We can ask many more questions, but let’s stop here. The point is that the idea of teaching democracy needs to address some serious shortcomings and caveats in its logical structure before it can be taken seriously as a solution for its supporters’ initial concern about Jordan. Nevertheless, I reckon that the idea of satisfying certain prerequisites before democracy can sprout in Jordan, was failed and buried deep down within this view by an improper use of words.

I will take this idea one step further, add to it a bit and say that the appreciation for pluralism is what matters, and not democracy, for the latter is a mere application of the former to the political realm, or at least, to some extent. But the road to appreciating the plural can be quite tricky, especially in a region where demonizing the other had been sanctioned and practiced for centenaries, and is still being, though at escalated rates.

There is something else that worries me in this regard. We have a lot of work to do in order to catch up with the rest of the world on too many levels (e.g. economic, technological…etc), and I am afraid that this will somehow lead us to downplay the importance of other human endeavors (e.g. arts) noncontributing to this materialistic growth, but which are nevertheless needed for a proper social change and growth.

One also have to consider the Jordanian system of education which segregates science, literature and arts, feeding in the process an already existing tendency in the society to stigmatize anyone with a literary bent, and producing graduates holding degrees in philistinism and parochial thinking! A setback, if you consider the high quality education provided by the schools of the Levant during the late nineteenth century.

There are reasons to show some optimism, still. Any keen observer of the Ammani scene must have noticed the recent increase in the number of organized forums and events springing around (or may be their presence was brought to our awareness through the “power” of social media?) which target the layman in a multitude of topics. Technology related events attract the largest audience, even though I doubt the heterogeneity of the attendees’ backgrounds. Science, philosophy and arts events, on the other hand, attract meager audiences, who are highly homogeneous in their interests as well.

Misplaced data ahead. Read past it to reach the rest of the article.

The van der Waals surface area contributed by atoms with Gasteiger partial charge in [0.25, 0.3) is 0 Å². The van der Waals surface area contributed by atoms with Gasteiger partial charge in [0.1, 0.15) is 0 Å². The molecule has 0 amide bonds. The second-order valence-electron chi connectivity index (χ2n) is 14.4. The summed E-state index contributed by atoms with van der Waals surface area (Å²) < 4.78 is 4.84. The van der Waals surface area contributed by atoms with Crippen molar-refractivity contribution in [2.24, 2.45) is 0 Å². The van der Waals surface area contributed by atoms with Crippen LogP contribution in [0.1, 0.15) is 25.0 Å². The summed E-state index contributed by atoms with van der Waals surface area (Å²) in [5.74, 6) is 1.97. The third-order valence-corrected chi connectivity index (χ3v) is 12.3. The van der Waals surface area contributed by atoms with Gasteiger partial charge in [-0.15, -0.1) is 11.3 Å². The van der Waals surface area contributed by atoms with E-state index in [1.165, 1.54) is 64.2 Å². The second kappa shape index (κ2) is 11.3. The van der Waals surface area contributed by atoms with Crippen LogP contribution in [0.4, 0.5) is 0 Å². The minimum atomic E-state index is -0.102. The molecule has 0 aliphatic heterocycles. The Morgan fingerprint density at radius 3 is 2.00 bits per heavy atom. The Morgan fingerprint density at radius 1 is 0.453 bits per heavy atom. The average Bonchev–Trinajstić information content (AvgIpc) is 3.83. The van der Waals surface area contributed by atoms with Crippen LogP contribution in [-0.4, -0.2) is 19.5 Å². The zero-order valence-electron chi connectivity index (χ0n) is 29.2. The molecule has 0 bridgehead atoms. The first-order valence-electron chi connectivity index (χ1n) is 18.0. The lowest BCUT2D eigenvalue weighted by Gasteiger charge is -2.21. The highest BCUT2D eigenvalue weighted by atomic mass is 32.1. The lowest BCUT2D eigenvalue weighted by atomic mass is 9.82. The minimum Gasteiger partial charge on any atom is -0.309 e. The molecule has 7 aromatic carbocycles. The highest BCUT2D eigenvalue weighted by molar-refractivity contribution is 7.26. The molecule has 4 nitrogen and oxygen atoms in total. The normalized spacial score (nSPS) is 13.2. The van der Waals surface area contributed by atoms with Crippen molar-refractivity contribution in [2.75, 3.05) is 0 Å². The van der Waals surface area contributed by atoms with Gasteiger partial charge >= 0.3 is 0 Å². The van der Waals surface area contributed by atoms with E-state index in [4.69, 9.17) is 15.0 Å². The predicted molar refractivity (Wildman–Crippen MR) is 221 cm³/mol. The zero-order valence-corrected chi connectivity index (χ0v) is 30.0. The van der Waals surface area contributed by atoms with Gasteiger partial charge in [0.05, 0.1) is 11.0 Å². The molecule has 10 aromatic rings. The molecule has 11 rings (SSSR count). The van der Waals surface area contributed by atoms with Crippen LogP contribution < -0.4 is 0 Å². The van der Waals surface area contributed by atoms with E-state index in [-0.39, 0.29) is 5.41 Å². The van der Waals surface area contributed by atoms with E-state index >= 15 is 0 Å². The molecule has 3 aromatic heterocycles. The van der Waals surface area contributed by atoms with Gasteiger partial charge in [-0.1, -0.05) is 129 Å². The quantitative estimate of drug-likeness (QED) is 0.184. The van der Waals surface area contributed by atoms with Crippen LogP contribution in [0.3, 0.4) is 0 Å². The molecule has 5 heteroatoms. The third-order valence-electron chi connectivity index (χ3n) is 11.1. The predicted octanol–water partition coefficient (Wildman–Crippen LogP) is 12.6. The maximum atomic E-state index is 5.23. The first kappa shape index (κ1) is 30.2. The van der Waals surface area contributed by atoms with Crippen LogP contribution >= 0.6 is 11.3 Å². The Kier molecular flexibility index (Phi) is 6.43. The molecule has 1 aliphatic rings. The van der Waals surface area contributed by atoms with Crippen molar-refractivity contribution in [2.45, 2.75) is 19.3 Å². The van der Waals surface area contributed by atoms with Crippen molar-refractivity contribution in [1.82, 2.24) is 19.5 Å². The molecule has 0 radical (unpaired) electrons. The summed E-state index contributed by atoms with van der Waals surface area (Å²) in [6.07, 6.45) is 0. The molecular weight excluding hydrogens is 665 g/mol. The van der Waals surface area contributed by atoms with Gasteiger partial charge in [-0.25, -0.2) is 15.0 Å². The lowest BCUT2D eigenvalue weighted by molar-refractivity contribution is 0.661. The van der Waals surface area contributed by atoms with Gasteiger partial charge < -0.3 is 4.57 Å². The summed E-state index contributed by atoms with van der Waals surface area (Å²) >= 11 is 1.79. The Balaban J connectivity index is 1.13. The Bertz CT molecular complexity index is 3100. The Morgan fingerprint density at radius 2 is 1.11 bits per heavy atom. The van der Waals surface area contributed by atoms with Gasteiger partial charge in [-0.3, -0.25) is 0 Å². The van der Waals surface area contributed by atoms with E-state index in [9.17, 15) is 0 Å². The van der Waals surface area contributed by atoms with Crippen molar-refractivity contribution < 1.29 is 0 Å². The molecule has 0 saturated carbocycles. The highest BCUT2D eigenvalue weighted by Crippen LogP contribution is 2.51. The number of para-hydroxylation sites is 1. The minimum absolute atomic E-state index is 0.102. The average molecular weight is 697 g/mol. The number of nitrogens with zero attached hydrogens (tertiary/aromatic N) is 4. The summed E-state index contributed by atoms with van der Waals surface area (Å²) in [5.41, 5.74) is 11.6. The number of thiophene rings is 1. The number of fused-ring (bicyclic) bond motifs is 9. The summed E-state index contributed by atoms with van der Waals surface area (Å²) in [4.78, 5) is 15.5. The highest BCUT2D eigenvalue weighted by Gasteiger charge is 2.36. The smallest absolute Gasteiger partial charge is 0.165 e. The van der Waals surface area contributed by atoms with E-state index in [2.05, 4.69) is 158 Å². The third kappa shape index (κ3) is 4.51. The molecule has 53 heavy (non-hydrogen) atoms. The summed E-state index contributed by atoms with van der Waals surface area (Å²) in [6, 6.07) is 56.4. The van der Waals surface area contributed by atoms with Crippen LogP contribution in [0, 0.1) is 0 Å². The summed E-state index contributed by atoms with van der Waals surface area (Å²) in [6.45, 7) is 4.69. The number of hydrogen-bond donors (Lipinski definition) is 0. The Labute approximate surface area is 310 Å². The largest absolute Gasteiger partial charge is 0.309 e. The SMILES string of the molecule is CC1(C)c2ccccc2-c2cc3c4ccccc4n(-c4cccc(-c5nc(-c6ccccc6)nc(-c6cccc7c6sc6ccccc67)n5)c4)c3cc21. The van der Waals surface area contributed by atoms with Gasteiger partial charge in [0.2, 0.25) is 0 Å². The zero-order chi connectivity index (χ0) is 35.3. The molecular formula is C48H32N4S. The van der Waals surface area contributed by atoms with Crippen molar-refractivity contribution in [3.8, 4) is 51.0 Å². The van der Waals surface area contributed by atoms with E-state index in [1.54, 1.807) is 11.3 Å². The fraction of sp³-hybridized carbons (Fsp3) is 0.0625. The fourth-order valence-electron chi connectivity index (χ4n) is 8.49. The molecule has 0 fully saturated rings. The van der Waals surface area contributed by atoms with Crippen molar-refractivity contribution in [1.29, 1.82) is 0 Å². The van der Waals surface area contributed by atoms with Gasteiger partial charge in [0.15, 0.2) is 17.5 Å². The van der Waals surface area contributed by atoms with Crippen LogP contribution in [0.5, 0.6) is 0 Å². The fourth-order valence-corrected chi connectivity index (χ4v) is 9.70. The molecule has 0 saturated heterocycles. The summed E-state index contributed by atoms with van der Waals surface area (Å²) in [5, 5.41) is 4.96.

Hence a logical next step would be holding forums and events with pluralistic themes, where art intermingles with science, and philosophers perplex technologists with their impenetrable questions. If this could not provide a good starting point for nurturing and sustaining an appreciation for pluralism within the society, it might attract more tourists, at least!

Thursday, February 24, 2011

A Review of Bookshops in Amman

I reckon that guides or reviews are swayed by the biases and preferences of those who write them, and this one is no exception. However, you have my word that I tried the best I could to keep the subjectivity to a minimum.

The review will be exclusive to the bookshops I frequent the most (once every 2 or 3 weeks), which means that my assessment is based on first hand experience, and nothing that I heard of or a friend told me.

The scale of assessment will be relative; that is the order is descending from the one that measures the highest (leftmost) in any given category. Inside brackets, the quality is comparable regardless of the order. If I drop the name of a bookshop in a certain comparison category, then simply it means I don't have adequate experience to judge it in that regard. So here goes nothing:

Topics [Diversity]: (Virgin Megastore, Readers), (Books@cafe, Prime), The Good Bookshop, Titles
Topics [Classics]: Virgin, (Readers, Prime), Books@cafe, The Good Bookshop, Titles
Topics [Controversiality]: Virgin, (Books@cafe, Prime), Readers, (The Good Bookshop, Titles)

Staff [Amicability]: Titles, Virgin, (Books@cafe, The Good Bookshop, Prime), Readers

Staff [Helpfulness]: Titles, Virgin, (Prime, Books@cafe, The Good Bookshop, Readers)
Search-ability: Books@cafe* (Readers, Prime, Virgin), Titles, The Good Bookshop
Shelves Renewal Rate: Virgin,... (Readers, Prime), (The Good Bookshop, Titles)

*Using their online catalogue, on the premise that it is always up-to-date, a thing I can't tell for granted.

[Update: in case you were wondering about the contact details of any of these bookshops see this link]
[Update 2: Prime is defunct]
[Update 3: Virgin Megastore sells French books, albeit in scant quantities]